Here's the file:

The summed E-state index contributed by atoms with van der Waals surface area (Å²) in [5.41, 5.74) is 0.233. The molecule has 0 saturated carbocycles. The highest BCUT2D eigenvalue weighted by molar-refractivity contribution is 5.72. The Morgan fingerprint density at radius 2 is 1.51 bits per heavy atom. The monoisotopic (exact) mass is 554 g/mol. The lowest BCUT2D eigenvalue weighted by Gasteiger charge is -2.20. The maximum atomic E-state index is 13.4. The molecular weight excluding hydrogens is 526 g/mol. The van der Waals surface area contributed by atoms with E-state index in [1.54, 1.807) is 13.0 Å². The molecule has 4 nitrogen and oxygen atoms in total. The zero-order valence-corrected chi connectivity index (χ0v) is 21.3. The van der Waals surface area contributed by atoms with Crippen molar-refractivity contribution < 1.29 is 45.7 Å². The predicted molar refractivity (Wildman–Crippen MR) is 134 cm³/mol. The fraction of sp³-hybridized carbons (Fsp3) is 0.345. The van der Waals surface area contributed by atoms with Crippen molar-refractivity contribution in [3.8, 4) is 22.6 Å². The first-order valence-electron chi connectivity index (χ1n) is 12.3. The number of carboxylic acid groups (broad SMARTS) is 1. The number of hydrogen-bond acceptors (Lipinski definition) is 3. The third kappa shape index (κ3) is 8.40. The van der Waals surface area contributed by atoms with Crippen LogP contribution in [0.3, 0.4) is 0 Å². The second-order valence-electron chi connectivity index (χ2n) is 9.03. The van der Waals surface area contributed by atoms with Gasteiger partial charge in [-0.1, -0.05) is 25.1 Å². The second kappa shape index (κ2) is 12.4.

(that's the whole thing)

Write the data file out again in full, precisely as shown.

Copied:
The summed E-state index contributed by atoms with van der Waals surface area (Å²) in [5.41, 5.74) is 0.233. The molecule has 0 saturated carbocycles. The highest BCUT2D eigenvalue weighted by molar-refractivity contribution is 5.72. The Morgan fingerprint density at radius 2 is 1.51 bits per heavy atom. The monoisotopic (exact) mass is 554 g/mol. The lowest BCUT2D eigenvalue weighted by Gasteiger charge is -2.20. The maximum atomic E-state index is 13.4. The molecular weight excluding hydrogens is 526 g/mol. The van der Waals surface area contributed by atoms with E-state index in [1.54, 1.807) is 13.0 Å². The molecule has 4 nitrogen and oxygen atoms in total. The zero-order valence-corrected chi connectivity index (χ0v) is 21.3. The van der Waals surface area contributed by atoms with Crippen molar-refractivity contribution < 1.29 is 45.7 Å². The predicted molar refractivity (Wildman–Crippen MR) is 134 cm³/mol. The fraction of sp³-hybridized carbons (Fsp3) is 0.345. The van der Waals surface area contributed by atoms with Crippen molar-refractivity contribution in [3.8, 4) is 22.6 Å². The first-order valence-electron chi connectivity index (χ1n) is 12.3. The number of carboxylic acid groups (broad SMARTS) is 1. The number of hydrogen-bond acceptors (Lipinski definition) is 3. The third kappa shape index (κ3) is 8.40. The van der Waals surface area contributed by atoms with Crippen LogP contribution in [0.3, 0.4) is 0 Å². The second-order valence-electron chi connectivity index (χ2n) is 9.03. The van der Waals surface area contributed by atoms with Gasteiger partial charge in [-0.1, -0.05) is 25.1 Å². The second kappa shape index (κ2) is 12.4.